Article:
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Re: RFS: stripclub - Online Comic Reader/Archiver

On Fri, Apr 09, 2004 at 02:25:17PM -0600, Wesley J Landaker wrote:
> On Friday 09 April 2004 2:15 pm, elijah wright wrote:
> > >      For the C programming language, this means the following
> > >      compilation parameters should be used:
> > >
> > >           CC = gcc
> > >           CFLAGS = -O2 -g -Wall
> > >
> > > though -O3 is probably OK in most cases.  You should keep the
> > > optimizations options as conservative as possible, unless you
> > > really
> >
> > in my experience compiling stuff with -O3 just means that people on
> > other architectures (where GCC may do odd things) will eventually
> > probably file bugs on your package that can be fixed by moving back
> > to -O2.
> >
> > I've seen this happen on alpha repeatedly, and i seem to recall that
> > sparc and powerpc occasionally have this issue as well.
> Not to disagree--sometimes the optimizations -O3 does have problems on 
> some architectures either because it exposes bugs in the software or 
> because of compiler problems--but it would be more helpful in general 
> to find why -O3 is causing a problem and either 1) fix the offending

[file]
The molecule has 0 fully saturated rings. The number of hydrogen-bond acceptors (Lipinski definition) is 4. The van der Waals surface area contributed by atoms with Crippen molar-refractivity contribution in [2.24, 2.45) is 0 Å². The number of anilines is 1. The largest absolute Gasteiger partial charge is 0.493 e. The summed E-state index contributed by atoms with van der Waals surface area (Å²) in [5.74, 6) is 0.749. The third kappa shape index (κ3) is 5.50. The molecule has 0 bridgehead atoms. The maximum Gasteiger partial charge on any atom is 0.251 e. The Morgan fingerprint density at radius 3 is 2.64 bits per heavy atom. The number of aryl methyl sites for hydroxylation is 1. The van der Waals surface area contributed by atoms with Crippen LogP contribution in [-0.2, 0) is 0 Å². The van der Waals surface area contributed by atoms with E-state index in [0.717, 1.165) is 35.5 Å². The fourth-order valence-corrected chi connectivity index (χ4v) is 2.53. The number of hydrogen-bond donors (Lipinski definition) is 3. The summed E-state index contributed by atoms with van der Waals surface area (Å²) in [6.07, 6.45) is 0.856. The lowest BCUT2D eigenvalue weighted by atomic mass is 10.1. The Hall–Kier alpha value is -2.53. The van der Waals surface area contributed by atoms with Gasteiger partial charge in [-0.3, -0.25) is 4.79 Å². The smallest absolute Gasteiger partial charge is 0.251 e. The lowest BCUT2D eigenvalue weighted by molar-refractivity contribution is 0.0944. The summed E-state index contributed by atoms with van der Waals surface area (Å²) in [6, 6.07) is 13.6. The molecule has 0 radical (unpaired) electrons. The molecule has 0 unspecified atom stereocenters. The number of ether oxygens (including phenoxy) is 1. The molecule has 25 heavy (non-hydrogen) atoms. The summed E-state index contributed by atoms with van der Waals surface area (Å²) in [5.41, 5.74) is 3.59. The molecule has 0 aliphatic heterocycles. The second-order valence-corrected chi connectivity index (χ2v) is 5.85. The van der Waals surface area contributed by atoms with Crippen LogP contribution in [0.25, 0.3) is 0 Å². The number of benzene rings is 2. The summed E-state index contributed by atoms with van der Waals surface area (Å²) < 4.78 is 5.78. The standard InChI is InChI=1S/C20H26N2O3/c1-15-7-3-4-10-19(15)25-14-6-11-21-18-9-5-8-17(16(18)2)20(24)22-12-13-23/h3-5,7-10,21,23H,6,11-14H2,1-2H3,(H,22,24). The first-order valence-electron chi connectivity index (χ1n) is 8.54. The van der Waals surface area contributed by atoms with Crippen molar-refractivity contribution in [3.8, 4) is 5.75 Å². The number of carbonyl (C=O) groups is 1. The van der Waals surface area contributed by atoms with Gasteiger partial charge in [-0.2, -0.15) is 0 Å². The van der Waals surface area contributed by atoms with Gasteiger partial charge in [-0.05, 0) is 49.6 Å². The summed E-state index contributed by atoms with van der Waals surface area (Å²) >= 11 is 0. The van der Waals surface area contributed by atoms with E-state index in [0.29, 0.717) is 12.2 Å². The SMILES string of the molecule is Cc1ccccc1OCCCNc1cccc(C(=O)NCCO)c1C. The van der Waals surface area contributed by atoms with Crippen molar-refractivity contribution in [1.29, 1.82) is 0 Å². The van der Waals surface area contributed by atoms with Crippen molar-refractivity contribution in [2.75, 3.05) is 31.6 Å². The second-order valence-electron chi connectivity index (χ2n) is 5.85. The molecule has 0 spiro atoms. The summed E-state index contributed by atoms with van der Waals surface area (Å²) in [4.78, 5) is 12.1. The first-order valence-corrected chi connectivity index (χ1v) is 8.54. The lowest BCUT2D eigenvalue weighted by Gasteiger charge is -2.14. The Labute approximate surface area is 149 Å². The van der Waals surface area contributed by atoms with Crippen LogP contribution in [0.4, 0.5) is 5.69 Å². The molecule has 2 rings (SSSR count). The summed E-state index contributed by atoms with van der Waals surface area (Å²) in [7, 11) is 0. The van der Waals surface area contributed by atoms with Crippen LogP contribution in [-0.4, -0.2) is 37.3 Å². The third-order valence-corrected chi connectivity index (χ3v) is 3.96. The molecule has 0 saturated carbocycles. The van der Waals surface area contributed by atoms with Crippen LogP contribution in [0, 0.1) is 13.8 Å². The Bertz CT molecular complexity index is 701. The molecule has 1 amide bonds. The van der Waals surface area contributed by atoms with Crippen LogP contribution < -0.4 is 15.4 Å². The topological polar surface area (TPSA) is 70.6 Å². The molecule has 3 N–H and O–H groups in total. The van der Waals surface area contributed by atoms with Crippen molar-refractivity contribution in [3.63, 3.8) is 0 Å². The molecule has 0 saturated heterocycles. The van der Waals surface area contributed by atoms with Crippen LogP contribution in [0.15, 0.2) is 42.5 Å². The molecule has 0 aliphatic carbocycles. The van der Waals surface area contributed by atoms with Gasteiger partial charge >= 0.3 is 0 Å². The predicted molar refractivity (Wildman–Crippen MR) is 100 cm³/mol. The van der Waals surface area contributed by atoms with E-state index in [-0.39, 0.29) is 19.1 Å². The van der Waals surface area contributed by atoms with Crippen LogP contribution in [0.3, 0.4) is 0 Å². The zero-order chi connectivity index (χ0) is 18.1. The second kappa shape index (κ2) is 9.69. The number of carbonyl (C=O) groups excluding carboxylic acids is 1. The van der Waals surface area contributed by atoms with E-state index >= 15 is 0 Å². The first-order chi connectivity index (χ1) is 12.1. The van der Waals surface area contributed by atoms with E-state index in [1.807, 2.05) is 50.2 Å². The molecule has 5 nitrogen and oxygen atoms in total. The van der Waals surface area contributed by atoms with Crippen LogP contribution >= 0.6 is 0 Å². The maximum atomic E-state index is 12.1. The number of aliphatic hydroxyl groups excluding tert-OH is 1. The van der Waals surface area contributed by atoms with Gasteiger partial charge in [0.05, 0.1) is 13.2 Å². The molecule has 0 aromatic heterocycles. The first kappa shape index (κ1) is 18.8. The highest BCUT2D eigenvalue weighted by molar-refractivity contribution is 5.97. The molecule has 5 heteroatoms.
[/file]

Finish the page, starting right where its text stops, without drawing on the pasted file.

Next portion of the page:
> code if it's the packages problem, or 2) file a bug against GCC so that 
> it can actually get fixed instead of just worked around and ignored. =)
> Granted, if you're not willing to go through the extra effort to do 
> that, -O2 might be a better choice...

Speaking as a spectator on the debian-gcc list, and a porter of one of the
weirder architectures around Debian, the typical life of a "good" bug in
such things is:

1) File against the package for being b0rken
2) Package maintainer reviews code, decides it's GCC that's b0rken
3) Maintainer clones bug, reassigns clone to GCC with explanation and test
   case to reproduce it, and notes on observations. And probably other sorts
   of goodies; see the GCC reporting info.
4) Maintainer works around it with -O2 in the package, and closes the
   origional bug.

Note that going beyond -O2 in just about any version of GCC is *not* a
recommended behavior for a lot of reasons, unless you know exactly what
you're doing, and why, and are willing to keep track of GCC itself and make
sure things don't break. The recommendation in the docs is there for a very
good reason, and most software is never thoroughly tested at -O3 or above
because of the things that involves.

In other words, "yes, GCC should fix known bugs". However, doing so often
takes access to some very skilled folks who are very busy, even with a good
test case, and so the short-term answer to "Doctor, it hurts when I do
this" remains "Don't do that."
Joel Baker <fenton@debian.org>                                        ,''`.
Debian GNU/NetBSD(i386) porter                                       : :' :
                                                                     `. `'

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